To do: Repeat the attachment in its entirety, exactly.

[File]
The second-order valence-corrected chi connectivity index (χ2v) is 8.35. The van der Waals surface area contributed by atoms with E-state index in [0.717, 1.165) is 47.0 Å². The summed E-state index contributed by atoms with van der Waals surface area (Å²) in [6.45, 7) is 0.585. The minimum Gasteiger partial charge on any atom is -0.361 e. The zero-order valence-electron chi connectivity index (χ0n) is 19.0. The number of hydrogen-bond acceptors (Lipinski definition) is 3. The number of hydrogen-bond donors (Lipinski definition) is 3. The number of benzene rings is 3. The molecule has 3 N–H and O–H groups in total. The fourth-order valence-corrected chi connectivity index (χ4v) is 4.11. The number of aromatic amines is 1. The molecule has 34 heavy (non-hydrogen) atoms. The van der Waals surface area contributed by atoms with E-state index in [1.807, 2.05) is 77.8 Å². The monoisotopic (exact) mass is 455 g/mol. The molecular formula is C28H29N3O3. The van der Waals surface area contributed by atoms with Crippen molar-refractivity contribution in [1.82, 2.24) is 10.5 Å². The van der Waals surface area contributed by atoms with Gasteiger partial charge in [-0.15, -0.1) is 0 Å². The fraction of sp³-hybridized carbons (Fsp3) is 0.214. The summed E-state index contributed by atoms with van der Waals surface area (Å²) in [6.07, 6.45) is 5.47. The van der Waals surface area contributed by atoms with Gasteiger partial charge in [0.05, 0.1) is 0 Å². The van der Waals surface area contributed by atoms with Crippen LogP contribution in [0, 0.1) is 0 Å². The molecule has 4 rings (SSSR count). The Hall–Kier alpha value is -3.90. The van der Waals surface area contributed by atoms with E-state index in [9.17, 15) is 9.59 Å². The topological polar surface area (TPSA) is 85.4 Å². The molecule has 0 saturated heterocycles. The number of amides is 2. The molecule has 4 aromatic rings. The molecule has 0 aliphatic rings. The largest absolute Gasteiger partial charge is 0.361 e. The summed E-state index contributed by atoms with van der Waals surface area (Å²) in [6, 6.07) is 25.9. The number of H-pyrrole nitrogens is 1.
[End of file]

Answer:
The second-order valence-corrected chi connectivity index (χ2v) is 8.35. The van der Waals surface area contributed by atoms with E-state index in [0.717, 1.165) is 47.0 Å². The summed E-state index contributed by atoms with van der Waals surface area (Å²) in [6.45, 7) is 0.585. The minimum Gasteiger partial charge on any atom is -0.361 e. The zero-order valence-electron chi connectivity index (χ0n) is 19.0. The number of hydrogen-bond acceptors (Lipinski definition) is 3. The number of hydrogen-bond donors (Lipinski definition) is 3. The number of benzene rings is 3. The molecule has 3 N–H and O–H groups in total. The fourth-order valence-corrected chi connectivity index (χ4v) is 4.11. The number of aromatic amines is 1. The molecule has 34 heavy (non-hydrogen) atoms. The van der Waals surface area contributed by atoms with E-state index in [1.807, 2.05) is 77.8 Å². The monoisotopic (exact) mass is 455 g/mol. The molecular formula is C28H29N3O3. The van der Waals surface area contributed by atoms with Crippen molar-refractivity contribution in [1.82, 2.24) is 10.5 Å². The van der Waals surface area contributed by atoms with Gasteiger partial charge in [-0.15, -0.1) is 0 Å². The fraction of sp³-hybridized carbons (Fsp3) is 0.214. The summed E-state index contributed by atoms with van der Waals surface area (Å²) in [6.07, 6.45) is 5.47. The van der Waals surface area contributed by atoms with Gasteiger partial charge in [0.05, 0.1) is 0 Å². The van der Waals surface area contributed by atoms with Crippen LogP contribution in [0, 0.1) is 0 Å². The molecule has 4 rings (SSSR count). The Hall–Kier alpha value is -3.90. The van der Waals surface area contributed by atoms with E-state index in [9.17, 15) is 9.59 Å². The topological polar surface area (TPSA) is 85.4 Å². The molecule has 0 saturated heterocycles. The number of amides is 2. The molecule has 4 aromatic rings. The molecule has 0 aliphatic rings. The largest absolute Gasteiger partial charge is 0.361 e. The summed E-state index contributed by atoms with van der Waals surface area (Å²) in [6, 6.07) is 25.9. The number of H-pyrrole nitrogens is 1.